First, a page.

eval :: (Known Length rs, Num a) => BPOp rs a -> Tuple rs -> a Source #

Simply run the BPOp on an input tuple, getting the result without bothering with the gradient or with back-propagation.

foo :: BPOp '[Double, Double] Double
foo (x :< y :< Ø) =
let z = x * sqrt y
in  z + x ** y

>>> eval foo (2 ::< 3 ::< Ø)
11.46


# Var manipulation

constVar :: a -> BVar s rs a Source #

Create a BVar that represents just a specific value, that doesn't depend on any other BVars.

liftB :: OpB s as a -> Prod (BVar s rs) as -> BVar s rs a Source #

Apply OpB over a Prod of BVars, as inputs. Provides "implicit-graph" back-propagation, with deferred evaluation.

If you had an OpB s '[a, b, c] d, this function will expect a 3-Prod of a BVar s rs a, a BVar s rs b, and a BVar s rs c, and the result will be a BVar s rs d:

myOp :: OpB s '[a, b, c] d
x    :: BVar s rs a
y    :: BVar s rs b
z    :: BVar s rs c

x :< y :< z :< Ø              :: Prod (BVar s rs) '[a, b, c]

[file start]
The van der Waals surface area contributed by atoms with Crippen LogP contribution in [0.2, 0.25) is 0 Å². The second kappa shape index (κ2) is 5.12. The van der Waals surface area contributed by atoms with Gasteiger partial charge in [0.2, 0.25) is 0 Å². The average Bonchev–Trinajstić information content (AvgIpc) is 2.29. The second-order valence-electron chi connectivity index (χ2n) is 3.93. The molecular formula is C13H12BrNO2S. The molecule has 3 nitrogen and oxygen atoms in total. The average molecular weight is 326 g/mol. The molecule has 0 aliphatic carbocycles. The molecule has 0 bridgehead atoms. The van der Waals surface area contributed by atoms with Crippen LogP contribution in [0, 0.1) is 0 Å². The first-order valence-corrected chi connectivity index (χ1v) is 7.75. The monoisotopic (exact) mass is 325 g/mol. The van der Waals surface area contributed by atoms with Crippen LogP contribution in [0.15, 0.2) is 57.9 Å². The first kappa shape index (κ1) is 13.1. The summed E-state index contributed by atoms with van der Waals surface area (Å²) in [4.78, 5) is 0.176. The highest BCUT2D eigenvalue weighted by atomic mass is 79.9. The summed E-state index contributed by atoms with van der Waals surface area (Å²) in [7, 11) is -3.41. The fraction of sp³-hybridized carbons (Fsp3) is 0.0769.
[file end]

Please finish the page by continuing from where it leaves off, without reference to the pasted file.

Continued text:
liftB myOp (x :< y :< z :< Ø) :: BVar s rs d


Note that OpB is a superclass of Op, so you can provide any Op here, as well (like those created by op1, op2, constOp, op0 etc.)

liftB has an infix alias, .$, so the above example can also be written as: myOp .$ (x :< y :< z :< Ø) :: BVar s rs d


to let you pretend that you're applying the myOp function to three inputs.

The result is a new deferred BVar. This should be fine in most cases, unless you use the result in more than one location. This will cause evaluation to be duplicated and multiple redundant graph nodes to be created. If you need to use it in two locations, you should use opVar instead of liftB, or use bindVar:

opVar o xs = bindVar (liftB o xs)


liftB can be thought of as a "deferred evaluation" version of opVar.

(.$) :: OpB s as a -> Prod (BVar s rs) as -> BVar s rs a infixr 5 Source # Infix synonym for liftB, which lets you pretend that you're applying OpBs as if they were functions: myOp :: OpB s '[a, b, c] d x :: BVar s rs a y :: BVar s rs b z :: BVar s rs c x :< y :< z :< Ø :: Prod (BVar s rs) '[a, b, c] myOp .$ (x :< y :< z :< Ø) :: BVar s rs d


Note that OpB is a superclass of Op, so you can pass in any Op here, as well (like those created by op1, op2, constOp, op0 etc.)

See the documentation for liftB for all the caveats of this usage.

.$ can also be thought of as a "deferred evaluation" version of ~$:

o ~$ xs = bindVar (o .$ xs)